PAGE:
For details about the hazardous waste collection, backyard composting, and information about buying a backyard compost bin, click here to read and/or print out a Springfield-specific 2022 newsletter.
Residents can bring their recycling and trash to the Chester-Springfield Recycling Center and Transfer Station at 135 Fairground Road/100 Recycle Road in Springfield, one mile north of Riverside Junior High School (west side).
Or residents can choose to contract with a private hauler for trash removal and recycling services.
As of July 1, 2019, windshield stickers have been required and a punch card system for trash was instituted. For the most up-to-date information about the changes, visit the Town of Springfield’s website.
Monday 12:30 p.m. to 4:30 p.m.
Wednesday 8:30 a.m. to 4:30 p.m.
Saturday 8:00 a.m. to 4:00 p.m.
Welcome to the Springfield Recycling Center. We need your help to maintain a pleasant, efficient and safe work environment; your recyclable materials should all be clean and dry. Please read the signs and place materials in appropriate locations to maintain the quality of the recycled commodities.
Food Scraps – free of charge (subject to change)
Empty your food scraps into one of the toters. What is acceptable? – meat and bones, milk, cheese, dairy, fruit and vegetables, condiments and dressings, coffee grounds, filters, seafood and shells, fats, oils, spices, soups (please strain) “If it Grows, it goes!”
NOT acceptable: all paper products, bioplastics (PLA/PHA), condiment packets, straws/containers, rubber bands, twist ties, PLU stickers (Price Look-Up codes on fresh produce), packaging/recyclables, dishware/silverware, florist flowers (may contain chemical fungicides)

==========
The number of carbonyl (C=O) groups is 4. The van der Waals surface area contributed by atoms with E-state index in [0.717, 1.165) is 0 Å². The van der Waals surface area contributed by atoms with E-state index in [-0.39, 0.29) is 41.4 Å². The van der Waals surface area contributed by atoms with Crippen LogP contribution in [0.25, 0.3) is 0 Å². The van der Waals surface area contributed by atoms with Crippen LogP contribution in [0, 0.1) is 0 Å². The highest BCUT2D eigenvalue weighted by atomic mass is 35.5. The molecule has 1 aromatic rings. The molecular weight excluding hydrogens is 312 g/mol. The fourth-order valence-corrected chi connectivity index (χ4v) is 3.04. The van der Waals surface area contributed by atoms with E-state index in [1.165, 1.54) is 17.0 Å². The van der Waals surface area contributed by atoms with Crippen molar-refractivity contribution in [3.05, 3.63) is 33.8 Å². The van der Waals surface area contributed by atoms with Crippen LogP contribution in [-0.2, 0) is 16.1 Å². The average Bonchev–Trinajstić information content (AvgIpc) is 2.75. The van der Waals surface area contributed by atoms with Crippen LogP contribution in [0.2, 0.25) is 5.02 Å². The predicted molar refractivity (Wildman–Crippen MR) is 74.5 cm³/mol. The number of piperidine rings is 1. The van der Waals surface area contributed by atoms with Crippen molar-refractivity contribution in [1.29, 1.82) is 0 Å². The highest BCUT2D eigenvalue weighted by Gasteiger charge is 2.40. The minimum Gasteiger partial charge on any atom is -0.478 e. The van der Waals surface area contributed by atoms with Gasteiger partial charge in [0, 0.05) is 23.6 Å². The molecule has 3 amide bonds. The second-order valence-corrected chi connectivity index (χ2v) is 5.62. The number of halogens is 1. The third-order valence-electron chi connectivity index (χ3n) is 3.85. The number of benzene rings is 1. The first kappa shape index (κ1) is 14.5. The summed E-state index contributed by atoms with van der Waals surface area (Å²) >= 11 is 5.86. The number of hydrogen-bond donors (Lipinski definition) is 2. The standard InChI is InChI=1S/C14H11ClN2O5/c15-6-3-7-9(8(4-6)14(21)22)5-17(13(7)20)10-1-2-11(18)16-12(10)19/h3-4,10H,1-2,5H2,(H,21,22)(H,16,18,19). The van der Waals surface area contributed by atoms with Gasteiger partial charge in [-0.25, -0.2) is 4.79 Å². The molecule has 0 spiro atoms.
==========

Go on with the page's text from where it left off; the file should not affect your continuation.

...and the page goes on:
Acceptable Plastics – #1-#7 (excluding #6 Styrofoam) Look for the identifying code number (in the recycling triangle) on bottom of container.
Containers and packaging with the recycling numbers #1 through #7 (exceptions listed below) NO BLACK PLASTIC
- Rinse clean
- Remove and discard caps and covers
- Labels and neck rings are OK
- DO NOT tie with string
Examples of acceptable plastics: (#1-#5, #7)
- milk, cider, water, and windshield washer jugs
- bottles used for cleaning products
- laundry detergent bottles
- laundry bleach jugs
- shampoo and dishwashing detergent bottles
- soda and seltzer bottles
- juice and water bottles
- cooking oil bottles
- peanut butter jars
- sour cream, cottage cheese and yogurt tubs
- non-foam plastic egg cartons
- frozen food trays
- non-foam, hinged food containers (such as fast food and deli containers)
- pastry and cookie trays
- vegetable and fruit containers
- plastic molded packaging
- black plastic of any type
- fliptop lids
- #6 Styrofoam (packaging blocks, packing peanuts, and egg cartons)
- toys, laundry baskets, sleds, housewares
- plastic film (grocery bags, bread bags, and Tyvek envelopes)
- containers used to hold motor oil
- manufacturing scrap
- electronics housing
Please – no motor oil bottles
Brown Paper Bags
Clean, neatly folded bags can be saved for re-use. Wrinkled or torn bags should go in mixed paper bin. Plastic grocery bags can be recycled at Shaw’s grocery store.
Mixed Paper– almost anything
Newspapers, magazines, most thin, single-ply containers such as cereal boxes, catalogs, junk mail, office paper, paper bags, paperback books, books (hard covers removed and discarded)
Please, no plastic wrappers, waxy soap or frozen food containers, milk or juice cartons, tissue paper, wrapping paper or paper towels.
Batteries – all of the following batteries can go in the Battery Shed: